Jan 22, 2014: Very Cold Week Ahead

Forecast Highlights:

temp14A major snowstorm affected the area yesterday, with as much as 10-14 inches of snow, temperatures in the single digits and 10s, and strong winds leading to near blizzard conditions for some. The storm has since moved out of the area, but only marks the beginning of a week-long significant cold pattern with temperatures likely to remain below freezing at least for the next 7 days, if not beyond (Image credit: PSU e-Wall, 4k NAM highs for today).


 


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Tuesday, January 21 Observations:

1.21.14The most significant snowstorm since February 2013 affected the area on Tuesday, with a narrow band of heavy snow near NYC, NE NJ, coastal CT and Long Island. More information on the evolution of the storm can be found in the section below this one. Temperatures peaked early in the day in the mid-upper 20s inland and the low 30s elsewhere, steadily dropping into the mid-upper 10s by the mid afternoon hours and the upper 0s-mid 10s by midnight.

The highest temperature was 33 degrees in multiple locations, and the coolest high temperature was 23 degrees in Sussex, NJ.

 


 

Brief Storm Recap

1.22.14_0015The third major snowstorm of the winter affected the area yesterday, producing the most significant totals since the February 2013 blizzard. Most of the snow from the system was associated with a band of heavy snow that set up in central NJ in the morning before shifting into NYC, NE NJ, SW CT and parts of Long Island by 2pm through 8pm. Temperatures steadily fell through the 10s along with increasing northerly winds leading to near zero wind chills, with high snow rates near or over 2″/hour under the heavy snow band especially with the aid of high snow to liquid ratios near 15:1 to 20:1. Snow gradually ended west of NYC by 10pm-1am, while NYC and locations further east continued to see occasional light snow through early this morning associated with the strengthening low pressure near North Carolina, which developed further south than expected and as such kept the precipitation shield of the second round further east than forecast.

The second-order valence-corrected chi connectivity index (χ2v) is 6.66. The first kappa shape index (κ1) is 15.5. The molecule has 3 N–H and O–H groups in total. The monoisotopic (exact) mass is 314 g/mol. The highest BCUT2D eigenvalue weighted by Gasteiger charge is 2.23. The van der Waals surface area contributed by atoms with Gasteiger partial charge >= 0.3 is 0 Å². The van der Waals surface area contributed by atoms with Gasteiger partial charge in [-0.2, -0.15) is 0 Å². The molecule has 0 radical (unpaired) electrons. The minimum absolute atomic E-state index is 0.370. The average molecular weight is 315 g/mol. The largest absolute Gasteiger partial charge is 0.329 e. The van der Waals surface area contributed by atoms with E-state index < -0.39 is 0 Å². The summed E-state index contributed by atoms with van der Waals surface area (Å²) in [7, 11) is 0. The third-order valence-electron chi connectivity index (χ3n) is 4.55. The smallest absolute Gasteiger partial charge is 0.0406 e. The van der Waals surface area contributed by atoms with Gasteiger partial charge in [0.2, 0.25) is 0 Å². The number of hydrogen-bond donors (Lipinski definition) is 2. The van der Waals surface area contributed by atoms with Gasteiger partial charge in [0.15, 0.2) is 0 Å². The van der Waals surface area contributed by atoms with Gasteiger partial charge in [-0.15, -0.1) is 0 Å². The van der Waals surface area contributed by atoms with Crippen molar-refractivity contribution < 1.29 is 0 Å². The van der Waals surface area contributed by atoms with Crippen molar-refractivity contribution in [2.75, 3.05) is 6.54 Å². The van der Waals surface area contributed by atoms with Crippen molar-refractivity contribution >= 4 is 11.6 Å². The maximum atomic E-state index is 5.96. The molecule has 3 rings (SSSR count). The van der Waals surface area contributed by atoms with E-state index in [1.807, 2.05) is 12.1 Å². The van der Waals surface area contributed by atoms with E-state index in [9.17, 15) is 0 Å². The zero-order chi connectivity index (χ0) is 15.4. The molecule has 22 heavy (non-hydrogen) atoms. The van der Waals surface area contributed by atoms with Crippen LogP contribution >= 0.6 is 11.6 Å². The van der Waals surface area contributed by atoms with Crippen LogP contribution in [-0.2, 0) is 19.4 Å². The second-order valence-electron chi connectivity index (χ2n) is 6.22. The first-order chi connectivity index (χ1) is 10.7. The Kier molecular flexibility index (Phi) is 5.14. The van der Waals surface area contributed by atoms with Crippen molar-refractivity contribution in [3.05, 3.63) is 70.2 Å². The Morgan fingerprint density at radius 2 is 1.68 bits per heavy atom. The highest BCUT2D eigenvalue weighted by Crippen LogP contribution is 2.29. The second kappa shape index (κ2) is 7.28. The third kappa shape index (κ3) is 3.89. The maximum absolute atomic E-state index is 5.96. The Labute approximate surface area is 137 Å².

Snow totals ranged from 3-5″ in interior central CT to 6-11″ in coastal CT; 2-4″ in NW NJ/interior SE NY; 9-13″ in northeast NJ and Westchester county; 7-13″ in NYC; and 9-14″ in Long Island. The highest report so far is 14.5″ in North Babylon and Selden, NY (Suffolk).

 

Today – Friday: Significant Cold Continues

Over the last 1-2 weeks, temperatures have generally been warmer than average with a temporary pattern relaxation, but have since cooled down as a strong upper level low in Canada shifted closer to the US/Canada border, dragging a widespread cold air mass with 850mb temperatures near -20C into the region. Originally, the cold was forecast to enter with little to no precipitation, but as will be noted in more details with the storm summary to be posted tonight or tomorrow, the model guidance only began to trend towards a major snowstorm just 2 days prior to the actual event, with a tight pressure gradient setting up last night as a result of the deepening low pressure allowing for strong northerly winds and for temperatures to fall into the single digits across most of the area, along with wind chills between -5 and -15 degrees.